June 08, 2021
File – Newly graduated Somali soldiers display their skills at the graduation ceremony after receiving training period from Turkish Military Training Academy, Somali Turkish Task Force Command, in Mogadishu, Somalia on November 28, 2019. Newly graduate 363 Somali soldiers took their diplomas. (Photo by Sadak Mohamed/Anadolu Agency via Getty Images)
By Hiran Online
ASMARA – A UN report has said Somalis who were undergoing military training in Eritrea took part in the ongoing conflict in Tigray region in Ethiopia confirming similar claims by parents of the trainees and politicians in Somalia.
The UN Rapporteur report on the human rights situation in Eitrea said there was credible evidence that trainees were transported to Ethiopia as part of Eritrean forces who were reinforcing Ethiopian federal and state forces.
“In addition to reports of the involvement of Eritrean troops in the Tigray conflict, the Special Rapporteur also received information and reports that Somali soldiers were moved from military training camps in Eritrea to the front line in Tigray, where they accompanied Eritrean troops as they crossed the Ethiopian border,” the report read in part.
The report which was distributed to the UN General Assembly on May 12 added that ‘Somali fighters were present around Aksum.’ Somali government has however denied reports of its citizen fighting in Tigray.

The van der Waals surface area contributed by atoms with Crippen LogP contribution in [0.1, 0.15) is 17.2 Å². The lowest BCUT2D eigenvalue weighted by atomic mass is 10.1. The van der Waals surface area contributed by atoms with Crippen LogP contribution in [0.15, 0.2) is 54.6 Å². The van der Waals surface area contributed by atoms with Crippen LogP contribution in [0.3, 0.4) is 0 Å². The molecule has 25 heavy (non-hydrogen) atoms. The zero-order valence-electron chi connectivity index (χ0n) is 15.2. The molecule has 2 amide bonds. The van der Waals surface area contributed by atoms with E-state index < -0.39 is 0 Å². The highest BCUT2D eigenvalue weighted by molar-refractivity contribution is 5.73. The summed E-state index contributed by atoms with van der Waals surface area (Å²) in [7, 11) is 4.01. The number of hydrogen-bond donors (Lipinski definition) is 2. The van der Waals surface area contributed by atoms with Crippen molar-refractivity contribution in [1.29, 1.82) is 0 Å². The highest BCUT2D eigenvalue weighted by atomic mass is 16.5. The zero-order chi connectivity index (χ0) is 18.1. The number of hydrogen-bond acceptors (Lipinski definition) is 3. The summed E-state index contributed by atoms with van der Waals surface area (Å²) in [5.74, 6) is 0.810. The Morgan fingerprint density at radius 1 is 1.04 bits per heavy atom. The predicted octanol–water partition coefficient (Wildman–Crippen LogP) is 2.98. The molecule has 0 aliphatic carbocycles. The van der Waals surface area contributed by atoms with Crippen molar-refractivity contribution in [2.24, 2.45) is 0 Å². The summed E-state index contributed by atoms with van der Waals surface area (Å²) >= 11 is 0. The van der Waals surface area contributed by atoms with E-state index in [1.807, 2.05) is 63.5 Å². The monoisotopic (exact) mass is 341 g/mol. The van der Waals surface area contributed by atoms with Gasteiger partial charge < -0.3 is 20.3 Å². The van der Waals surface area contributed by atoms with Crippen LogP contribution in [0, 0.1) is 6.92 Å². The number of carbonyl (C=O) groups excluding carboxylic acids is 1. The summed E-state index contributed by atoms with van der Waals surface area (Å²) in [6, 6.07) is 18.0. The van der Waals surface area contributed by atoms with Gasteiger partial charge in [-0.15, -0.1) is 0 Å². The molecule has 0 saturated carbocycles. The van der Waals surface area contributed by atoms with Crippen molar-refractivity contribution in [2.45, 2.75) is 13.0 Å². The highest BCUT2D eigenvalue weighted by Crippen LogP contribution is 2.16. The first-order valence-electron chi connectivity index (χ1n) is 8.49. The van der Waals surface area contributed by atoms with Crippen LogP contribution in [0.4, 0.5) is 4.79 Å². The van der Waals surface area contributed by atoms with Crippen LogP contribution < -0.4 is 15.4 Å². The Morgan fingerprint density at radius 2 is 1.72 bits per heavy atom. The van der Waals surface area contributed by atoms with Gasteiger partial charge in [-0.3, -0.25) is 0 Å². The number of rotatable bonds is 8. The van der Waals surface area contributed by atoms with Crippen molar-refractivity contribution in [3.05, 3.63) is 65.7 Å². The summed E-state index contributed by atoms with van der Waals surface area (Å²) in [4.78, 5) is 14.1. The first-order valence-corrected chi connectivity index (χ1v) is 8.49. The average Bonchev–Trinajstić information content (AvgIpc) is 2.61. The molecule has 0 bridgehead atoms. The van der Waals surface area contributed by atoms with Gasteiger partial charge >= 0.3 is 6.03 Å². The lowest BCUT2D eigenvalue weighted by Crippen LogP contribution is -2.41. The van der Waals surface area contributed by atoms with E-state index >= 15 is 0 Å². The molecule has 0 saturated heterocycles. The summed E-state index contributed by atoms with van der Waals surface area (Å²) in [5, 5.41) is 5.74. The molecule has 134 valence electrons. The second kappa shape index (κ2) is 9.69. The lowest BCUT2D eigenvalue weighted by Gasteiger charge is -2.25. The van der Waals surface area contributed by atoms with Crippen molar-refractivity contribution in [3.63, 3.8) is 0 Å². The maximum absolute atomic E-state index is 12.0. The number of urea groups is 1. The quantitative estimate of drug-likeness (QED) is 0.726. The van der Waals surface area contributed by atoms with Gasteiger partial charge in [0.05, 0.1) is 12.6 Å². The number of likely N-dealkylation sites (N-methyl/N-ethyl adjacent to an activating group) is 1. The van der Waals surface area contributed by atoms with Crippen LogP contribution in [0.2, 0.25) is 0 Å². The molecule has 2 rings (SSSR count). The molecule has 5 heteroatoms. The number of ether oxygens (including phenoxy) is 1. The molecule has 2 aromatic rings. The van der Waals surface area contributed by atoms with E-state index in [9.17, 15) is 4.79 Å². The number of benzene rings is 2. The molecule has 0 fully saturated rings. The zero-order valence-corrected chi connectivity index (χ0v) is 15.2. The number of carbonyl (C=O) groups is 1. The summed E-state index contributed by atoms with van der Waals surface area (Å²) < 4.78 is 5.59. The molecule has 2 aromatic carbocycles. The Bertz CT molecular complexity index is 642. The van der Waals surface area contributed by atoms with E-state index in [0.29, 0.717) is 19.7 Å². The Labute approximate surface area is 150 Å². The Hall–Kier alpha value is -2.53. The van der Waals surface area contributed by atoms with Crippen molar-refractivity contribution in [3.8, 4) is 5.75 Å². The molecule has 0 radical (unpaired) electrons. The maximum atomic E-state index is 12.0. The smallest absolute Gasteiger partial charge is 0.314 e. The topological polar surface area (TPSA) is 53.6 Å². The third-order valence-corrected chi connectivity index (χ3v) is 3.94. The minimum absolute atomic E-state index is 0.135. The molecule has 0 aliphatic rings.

However the Lower House Foreign Relations Committee demanded in January that President Mohamed Farmaajo comes clean on the matter and that a fact finding team be dispatched to Eritrea to establish the veracity of the reports. There has since been no public mention by the committee on the fate of its demands.
Former intelligence deputy director general Abdisalam Guled said in a media interview in January that ‘hundreds’ of Somalis had been killed in Tigray.
Eritrea’s Isaias Afwerki who has since become an ally of Farmaajo and Ethiopian PM Abiy Ahmed deployed troops to Ethiopia in support of federal forces late last year.
“The conflict in Tigray has deepened ethnic tensions and created an immense humanitarian crisis, with 4.5 million people – most of Tigray’s population – in urgent need of assistance, the rapporteur added.